An Ethics for Today

An Ethics for Today: Finding Common Ground Between Philosophy and Religion

RICHARD RORTY
FOREWORD BY JEFFREY W. ROBBINS
INTRODUCTION BY GIANNI VATTIMO
CONCLUSION BY G. ELIJAH DANN
Copyright Date: 2011
Pages: 104
https://www.jstor.org/stable/10.7312/rort15056
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  • Book Info
    An Ethics for Today
    Book Description:

    Richard Rorty is famous, maybe even infamous, for his philosophical nonchalance. His groundbreaking work not only rejects all theories of truth but also dismisses modern epistemology and its preoccupation with knowledge and representation. At the same time, the celebrated pragmatist believed there could be no universally valid answers to moral questions, which led him to a complex view of religion rarely expressed in his writings.

    In this posthumous publication, Rorty, a strict secularist, finds in the pragmatic thought of John Dewey, John Stuart Mill, William James, and George Santayana, among others, a political imagination shared by religious traditions. His intent is not to promote belief over nonbelief or to blur the distinction between religious and public domains. Rorty seeks only to locate patterns of similarity and difference so an ethics of decency and a politics of solidarity can rise. He particularly responds to Pope Benedict XVI and his campaign against the relativist vision. Whether holding theologians, metaphysicians, or political ideologues to account, Rorty remains steadfast in his opposition to absolute uniformity and its exploitation of political strength.

    eISBN: 978-0-231-52543-5
    Subjects: Religion, Philosophy

Table of Contents

  1. Front Matter
    (pp. I-IV)
  2. Table of Contents
    (pp. V-VI)
  3. FOREWORD RICHARD RORTY: A PHILOSOPHICAL GUIDE TO TALKING ABOUT RELIGION
    (pp. VII-XXIV)
    JEFFREY W. ROBBINS

    Richard Rorty is famous, maybe even infamous, for his philosophical nonchalance. With his death in 2007 at the age of seventy-five, newspapers across the United States and around the world eulogized him as one of the most influential contemporary philosophers while also detailing the “casual way in which he dismissed millennia of philosophical heritage.”¹ While some, such as Professor Russell Berman of Stanford University reserved an exalted place for Rorty in the pantheon of the history of philosophy by declaring that Rorty “rescued philosophy from its analytic constraints” and returned it “to core concerns of how we as a people,...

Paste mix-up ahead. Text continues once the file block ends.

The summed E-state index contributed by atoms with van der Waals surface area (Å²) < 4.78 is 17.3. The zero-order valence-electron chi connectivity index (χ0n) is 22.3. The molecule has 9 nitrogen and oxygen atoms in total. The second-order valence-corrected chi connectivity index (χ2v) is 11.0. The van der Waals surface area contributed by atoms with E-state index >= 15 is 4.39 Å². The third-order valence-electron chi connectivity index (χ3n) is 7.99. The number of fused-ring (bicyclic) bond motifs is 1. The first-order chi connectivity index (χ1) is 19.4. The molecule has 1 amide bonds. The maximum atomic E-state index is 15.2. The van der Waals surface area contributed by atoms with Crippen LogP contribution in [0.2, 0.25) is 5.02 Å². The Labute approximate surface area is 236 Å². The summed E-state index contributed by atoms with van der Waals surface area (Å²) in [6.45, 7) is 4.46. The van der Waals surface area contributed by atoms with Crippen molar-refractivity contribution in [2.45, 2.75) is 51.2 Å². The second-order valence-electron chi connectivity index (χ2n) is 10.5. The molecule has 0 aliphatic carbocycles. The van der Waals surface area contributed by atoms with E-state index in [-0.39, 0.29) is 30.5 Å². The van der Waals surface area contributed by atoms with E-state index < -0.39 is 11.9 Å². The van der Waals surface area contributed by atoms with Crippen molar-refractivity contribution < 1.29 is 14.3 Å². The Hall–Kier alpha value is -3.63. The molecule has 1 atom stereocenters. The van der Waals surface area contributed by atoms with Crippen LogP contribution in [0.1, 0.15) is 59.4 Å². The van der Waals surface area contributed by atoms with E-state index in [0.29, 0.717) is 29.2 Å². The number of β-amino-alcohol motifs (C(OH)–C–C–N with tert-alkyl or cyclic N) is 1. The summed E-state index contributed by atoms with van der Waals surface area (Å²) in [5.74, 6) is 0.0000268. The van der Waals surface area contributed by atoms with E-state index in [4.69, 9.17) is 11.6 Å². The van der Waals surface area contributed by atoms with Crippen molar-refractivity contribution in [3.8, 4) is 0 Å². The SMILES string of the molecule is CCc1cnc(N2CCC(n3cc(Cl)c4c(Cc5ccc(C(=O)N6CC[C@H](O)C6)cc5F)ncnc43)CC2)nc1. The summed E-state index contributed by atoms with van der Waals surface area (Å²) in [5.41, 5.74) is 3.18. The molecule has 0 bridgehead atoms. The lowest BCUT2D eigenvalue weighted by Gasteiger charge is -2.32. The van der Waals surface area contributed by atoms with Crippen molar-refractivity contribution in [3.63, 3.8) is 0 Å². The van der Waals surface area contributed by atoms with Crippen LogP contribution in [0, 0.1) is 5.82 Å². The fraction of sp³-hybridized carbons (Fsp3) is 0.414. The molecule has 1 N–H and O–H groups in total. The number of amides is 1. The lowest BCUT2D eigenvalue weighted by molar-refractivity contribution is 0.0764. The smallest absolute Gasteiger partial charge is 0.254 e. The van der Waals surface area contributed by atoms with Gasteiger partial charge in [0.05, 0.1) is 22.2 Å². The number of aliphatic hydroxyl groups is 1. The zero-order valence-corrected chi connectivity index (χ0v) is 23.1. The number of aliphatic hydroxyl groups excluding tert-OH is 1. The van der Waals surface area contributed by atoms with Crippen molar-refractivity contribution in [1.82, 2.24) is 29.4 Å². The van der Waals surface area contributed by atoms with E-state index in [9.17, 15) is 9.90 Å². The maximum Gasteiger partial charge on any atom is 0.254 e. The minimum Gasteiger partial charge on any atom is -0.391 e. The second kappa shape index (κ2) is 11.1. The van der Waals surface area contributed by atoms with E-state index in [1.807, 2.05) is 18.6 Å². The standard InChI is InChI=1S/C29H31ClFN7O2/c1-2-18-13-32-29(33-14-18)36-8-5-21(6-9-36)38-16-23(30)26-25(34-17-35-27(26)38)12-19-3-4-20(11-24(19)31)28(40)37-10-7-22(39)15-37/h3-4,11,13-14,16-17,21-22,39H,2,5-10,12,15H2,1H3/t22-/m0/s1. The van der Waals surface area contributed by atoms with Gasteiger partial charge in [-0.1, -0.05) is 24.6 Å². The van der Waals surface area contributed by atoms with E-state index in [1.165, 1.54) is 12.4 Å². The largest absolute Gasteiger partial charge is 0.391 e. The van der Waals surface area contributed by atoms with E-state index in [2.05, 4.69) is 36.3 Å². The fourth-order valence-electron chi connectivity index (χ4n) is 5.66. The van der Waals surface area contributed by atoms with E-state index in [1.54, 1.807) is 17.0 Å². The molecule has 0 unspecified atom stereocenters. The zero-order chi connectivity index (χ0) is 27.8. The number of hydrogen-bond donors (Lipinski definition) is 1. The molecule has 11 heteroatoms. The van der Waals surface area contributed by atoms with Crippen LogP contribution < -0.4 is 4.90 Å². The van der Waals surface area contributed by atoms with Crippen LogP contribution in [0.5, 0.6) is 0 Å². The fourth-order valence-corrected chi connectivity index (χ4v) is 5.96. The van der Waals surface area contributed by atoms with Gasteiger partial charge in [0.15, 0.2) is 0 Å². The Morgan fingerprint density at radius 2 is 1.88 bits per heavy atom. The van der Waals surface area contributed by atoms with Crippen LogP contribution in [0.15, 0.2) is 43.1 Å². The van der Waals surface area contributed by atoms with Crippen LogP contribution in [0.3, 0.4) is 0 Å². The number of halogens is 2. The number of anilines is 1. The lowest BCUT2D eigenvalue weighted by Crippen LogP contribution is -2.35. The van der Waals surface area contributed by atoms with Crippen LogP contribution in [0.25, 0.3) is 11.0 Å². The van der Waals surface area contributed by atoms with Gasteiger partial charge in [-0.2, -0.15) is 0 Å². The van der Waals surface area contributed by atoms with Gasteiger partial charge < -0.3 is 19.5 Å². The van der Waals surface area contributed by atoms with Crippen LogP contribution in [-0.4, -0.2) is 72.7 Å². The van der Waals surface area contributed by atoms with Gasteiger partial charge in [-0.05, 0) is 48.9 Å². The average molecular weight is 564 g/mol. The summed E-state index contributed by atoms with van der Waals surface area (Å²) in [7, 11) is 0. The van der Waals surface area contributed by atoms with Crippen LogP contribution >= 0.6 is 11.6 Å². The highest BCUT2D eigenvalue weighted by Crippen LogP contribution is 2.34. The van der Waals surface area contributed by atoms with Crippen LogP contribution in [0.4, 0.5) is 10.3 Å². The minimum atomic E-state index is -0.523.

4. INTRODUCTION
    (pp. 1-6)
    GIANNI VATTIMO

    I made the acquaintance of Richard Rorty at Milwaukee in 1979, where they had organized a conference on postmodernism. Those taking part included the late Ihab Hassan, an Egyptian thinker who had written books on postmodernity; Hans-Georg Gadamer; and Rorty. I was a touch diffident vis-à-vis Rorty because, as well as being older than I, though not by much, he had just won an important prize for his book Philosophy and the Mirror of Nature, and that made him the featured American philosopher at the conference. He was very kind, though, and after taking a quick look at my paper,...

  5. AN ETHICS FOR TODAY
    (pp. 7-26)
    RICHARD RORTY

    I’m very grateful to Gianni Vattimo for his sympathetic remarks about my philosophical writings, and I’m very grateful to Antonella Parigi and her colleagues in Torino Spiritualitàfor inviting me on this occasion. I have been in Torino before, but this is the first time I have been in the Teatro Regio, and it is a very impressive stage from which to speak. My topic today is spirituality and secularism. Pope Benedict XVI has complained that it is becoming very difficult for the Church to say what it believes. Very soon, the pope has written, one will not be able to...

  6. CONCLUSION PHILOSOPHY, RELIGION, AND RELIGIOUS BELIEF AFTER RORTY
    (pp. 27-76)
    G. ELIJAH DANN

    A few years ago, I wrote After Rorty: The Possibilities for Ethics and Religious Belief in which I tried to outline, among other things, what ethics, the philosophy of religion, and religious belief might look like in light of Richard Rorty’s metaphilosophical views.¹ The timing of this exploration was fortunate, as a couple months before my manuscript was due the very capable Santiago Zabala published a book based on a discussion of these topics that Rorty had with Gianni Vattimo.² Their conversation provided me with more theoretical fodder for my own study. Now, a few years later, I’d like to...